Our Apple expert takes the deepest dive ever into the iPhone, offering perspective on apps and corporate integration you won't find anywhere else.
Having owned my iPhone since about 20 minutes after they went on sale June 29, I'm comfortable in saying that, while the iPhone isn't perfect, and has some real flaws, it's nevertheless the best-designed, most pleasurable to use device I've ever owned.
Keep in mind that I'm no newbie, having used smartphones since 2001. Along the way, I've owned a Sprint Kyocera 6035 smartphone, an Audiovox PPC-6601 Pocket PC phone, also from Sprint; and two Verizon XV-6700 smartphones. I also support four models of Palm Treo, the aforementioned 6700, and the Motorola Q Windows Mobile 5.0 smartphone, all in an Exchange/GoodLink environment. So I'm hardly new to the joys of either smartphones or corporate uses thereof.
In reflecting on my two weeks with the iPhone, my objective is to move beyond nattering about its specs or complaining about what it doesn't do, and shed some serious light on security issues, corporate e-mail syncing, iPhone application development, and a bunch of other areas of interest to serious users, both corporate and otherwise.
Syncing With Microsoft Exchange
I wanted to deal with this first, because it's about a third of the noise in the iPhone signal. Right now, without third-party products such as Synchronica's Mobile Gateway, you can't connect to Exchange, (or Domino/GroupWise) via any method other than standard e-mail protocols. Even with a product like Mobile Gateway, you only get e-mail sync due to limitations in the iPhone. If you need full-on Exchange/Domino access à la GoodLink/Exchange ActiveSync, if that is a hard requirement for you, and you don't want to carry two cell phones? Don't get the iPhone for now, you'll not be happy with it. There's no sense in getting something that can't perform a critical function.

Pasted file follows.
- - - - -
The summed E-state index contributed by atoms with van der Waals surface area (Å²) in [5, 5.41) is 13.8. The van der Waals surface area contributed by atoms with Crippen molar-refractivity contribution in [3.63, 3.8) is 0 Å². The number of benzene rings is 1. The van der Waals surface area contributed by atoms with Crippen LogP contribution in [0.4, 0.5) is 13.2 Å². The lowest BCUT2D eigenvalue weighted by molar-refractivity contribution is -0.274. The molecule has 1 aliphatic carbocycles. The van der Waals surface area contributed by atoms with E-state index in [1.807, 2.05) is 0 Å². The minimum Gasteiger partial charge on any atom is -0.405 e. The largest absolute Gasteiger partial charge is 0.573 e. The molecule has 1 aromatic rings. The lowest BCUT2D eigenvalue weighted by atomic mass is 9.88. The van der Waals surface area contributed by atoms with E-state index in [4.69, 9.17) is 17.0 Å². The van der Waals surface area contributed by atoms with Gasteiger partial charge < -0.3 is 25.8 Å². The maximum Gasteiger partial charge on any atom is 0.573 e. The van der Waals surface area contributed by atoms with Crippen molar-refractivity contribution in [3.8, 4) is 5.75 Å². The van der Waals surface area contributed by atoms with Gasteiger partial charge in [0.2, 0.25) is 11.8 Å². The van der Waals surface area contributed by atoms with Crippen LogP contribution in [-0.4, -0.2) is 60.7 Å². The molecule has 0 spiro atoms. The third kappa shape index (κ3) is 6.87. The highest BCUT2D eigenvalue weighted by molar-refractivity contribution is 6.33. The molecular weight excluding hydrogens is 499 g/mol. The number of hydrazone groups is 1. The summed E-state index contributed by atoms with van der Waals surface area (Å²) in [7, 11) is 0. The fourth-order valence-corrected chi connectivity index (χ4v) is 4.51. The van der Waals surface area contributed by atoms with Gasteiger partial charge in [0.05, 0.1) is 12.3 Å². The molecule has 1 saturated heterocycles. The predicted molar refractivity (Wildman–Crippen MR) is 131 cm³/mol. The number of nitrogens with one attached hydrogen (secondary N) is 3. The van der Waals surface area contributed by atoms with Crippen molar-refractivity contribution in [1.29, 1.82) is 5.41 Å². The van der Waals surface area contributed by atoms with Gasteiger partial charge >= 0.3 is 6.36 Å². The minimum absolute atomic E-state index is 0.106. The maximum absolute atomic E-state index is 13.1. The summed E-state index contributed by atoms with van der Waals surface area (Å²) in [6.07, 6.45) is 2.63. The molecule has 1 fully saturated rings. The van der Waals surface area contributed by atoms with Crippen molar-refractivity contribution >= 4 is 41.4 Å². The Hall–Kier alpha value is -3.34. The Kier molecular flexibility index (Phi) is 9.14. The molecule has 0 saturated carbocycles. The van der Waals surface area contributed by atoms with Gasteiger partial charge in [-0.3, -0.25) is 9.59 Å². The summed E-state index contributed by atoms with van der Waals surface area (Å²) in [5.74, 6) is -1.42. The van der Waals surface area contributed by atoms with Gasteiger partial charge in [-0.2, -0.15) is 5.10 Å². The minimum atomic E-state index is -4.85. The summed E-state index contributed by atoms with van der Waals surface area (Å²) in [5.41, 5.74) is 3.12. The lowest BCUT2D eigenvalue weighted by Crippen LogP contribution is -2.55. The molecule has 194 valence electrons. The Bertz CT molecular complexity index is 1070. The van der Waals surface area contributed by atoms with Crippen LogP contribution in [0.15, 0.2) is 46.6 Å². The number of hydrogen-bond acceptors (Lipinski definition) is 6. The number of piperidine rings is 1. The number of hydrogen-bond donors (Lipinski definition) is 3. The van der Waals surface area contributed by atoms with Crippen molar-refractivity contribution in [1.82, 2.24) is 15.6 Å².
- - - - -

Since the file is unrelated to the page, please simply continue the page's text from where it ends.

Having said that, this is only an issue for people who need Exchange/Domino-type functionality. I know what I'm about to say will give a lot of pundits the vapors, but here goes: Not every company uses Exchange/Domino. In fact, in the SMB and higher ed markets, a lot of people don't use Exchange, and don't particularly care about it. If you don't use an Exchange/Domino-type solution, if IMAP and iCal are fine for you, then the iPhone is an outstanding option.
The truth is, until Mac OS X Leopard is released, I doubt that there will be any options for over the air (OTA) sync of anything other than e-mail. Currently, Apple doesn't have a calendaring solution. They don't have a really good way to deal with networked user contact databases. Since there's no provision for OTA sync of contacts and events to any kind of server, third-party support for this is, shall we say, tricky.
However, come October and the release of Leopard Server, that changes. Apple will have a calendaring/group contact solution. I'll give you 80% odds right now that within a few weeks, if not days of the release of Leopard, you're going to see an update to the iPhone which will allow for OTA sync to CalDAV servers, and probably some OTA LDAP love, too. After all, why would Apple keep the iPhone from connecting to its own products? I quote from the Chewbacca Defense: "It does not make sense."
Once you have published ways to get contact and event data in and out of the iPhone over the air, then dealing with Exchange/Domino-style connectivity becomes far simpler, as you only have to make your server act in a way that's compatible with the iPhone. So I'll hazard that, post-Leopard, iPhone connectivity will get a lot easier.
Not A Big Security Risk
Leaving aside specific vulnerabilities in the iPhone itself (Yes, I agree that a hardcoded root password is, on the surface, a bad idea. However, an iPhone is an embedded device, not a general-purpose computer. There are some different rules in that arena, and the iPhone is hardly the first such device. I worked on a few Siemens Saturn phone switches that had the same issue. It's not what I'd call a great idea, but neither is it the end of the world. With any luck, this is fixable via a firmware update, and I'd like to see one soon if there is. But face it, as security risks go, an iPhone is far less of one on its worst day than any brand of laptop you care to mention on its best, and that includes Apple's.), the next big noise factor is security.
If you listen to some pundits, you'd think that every iPhone was vacuuming data off your network as fast as it gets on. This is highly overblown. The iPhone is not a flash drive. Even with software like Ecamm Network's iPhoneDrive, the iPhone still isn't a flash drive. Assuming that there's going to be a Windows version of iPhoneDrive (currently it's Mac-only) within a short time, it still doesn't make the iPhone a flash drive.
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